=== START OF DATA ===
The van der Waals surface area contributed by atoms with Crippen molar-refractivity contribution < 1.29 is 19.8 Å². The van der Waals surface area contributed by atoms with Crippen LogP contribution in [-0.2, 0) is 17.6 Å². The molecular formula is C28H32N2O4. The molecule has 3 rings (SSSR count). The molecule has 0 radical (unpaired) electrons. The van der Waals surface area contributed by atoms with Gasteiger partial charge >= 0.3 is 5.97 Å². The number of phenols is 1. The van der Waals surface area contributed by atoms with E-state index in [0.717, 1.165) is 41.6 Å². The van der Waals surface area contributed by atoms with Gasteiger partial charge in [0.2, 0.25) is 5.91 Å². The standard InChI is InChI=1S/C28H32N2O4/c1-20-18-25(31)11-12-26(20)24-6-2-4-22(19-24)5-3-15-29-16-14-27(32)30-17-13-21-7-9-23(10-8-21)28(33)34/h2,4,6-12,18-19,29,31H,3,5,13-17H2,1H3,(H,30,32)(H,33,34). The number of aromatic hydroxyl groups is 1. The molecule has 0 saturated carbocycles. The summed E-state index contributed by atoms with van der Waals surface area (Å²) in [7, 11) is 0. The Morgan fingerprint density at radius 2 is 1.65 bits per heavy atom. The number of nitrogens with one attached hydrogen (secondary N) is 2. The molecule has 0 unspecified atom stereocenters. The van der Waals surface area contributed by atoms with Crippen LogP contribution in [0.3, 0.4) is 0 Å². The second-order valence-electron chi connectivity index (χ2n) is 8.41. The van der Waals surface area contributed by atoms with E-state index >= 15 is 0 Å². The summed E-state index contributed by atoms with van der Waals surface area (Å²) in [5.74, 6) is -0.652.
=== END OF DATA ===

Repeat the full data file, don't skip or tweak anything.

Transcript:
The van der Waals surface area contributed by atoms with Crippen molar-refractivity contribution < 1.29 is 19.8 Å². The van der Waals surface area contributed by atoms with Crippen LogP contribution in [-0.2, 0) is 17.6 Å². The molecular formula is C28H32N2O4. The molecule has 3 rings (SSSR count). The molecule has 0 radical (unpaired) electrons. The van der Waals surface area contributed by atoms with Gasteiger partial charge >= 0.3 is 5.97 Å². The number of phenols is 1. The van der Waals surface area contributed by atoms with E-state index in [0.717, 1.165) is 41.6 Å². The van der Waals surface area contributed by atoms with Gasteiger partial charge in [0.2, 0.25) is 5.91 Å². The standard InChI is InChI=1S/C28H32N2O4/c1-20-18-25(31)11-12-26(20)24-6-2-4-22(19-24)5-3-15-29-16-14-27(32)30-17-13-21-7-9-23(10-8-21)28(33)34/h2,4,6-12,18-19,29,31H,3,5,13-17H2,1H3,(H,30,32)(H,33,34). The number of aromatic hydroxyl groups is 1. The molecule has 0 saturated carbocycles. The summed E-state index contributed by atoms with van der Waals surface area (Å²) in [7, 11) is 0. The Morgan fingerprint density at radius 2 is 1.65 bits per heavy atom. The number of nitrogens with one attached hydrogen (secondary N) is 2. The molecule has 0 unspecified atom stereocenters. The van der Waals surface area contributed by atoms with Crippen LogP contribution in [0.3, 0.4) is 0 Å². The second-order valence-electron chi connectivity index (χ2n) is 8.41. The van der Waals surface area contributed by atoms with E-state index >= 15 is 0 Å². The summed E-state index contributed by atoms with van der Waals surface area (Å²) in [5.74, 6) is -0.652.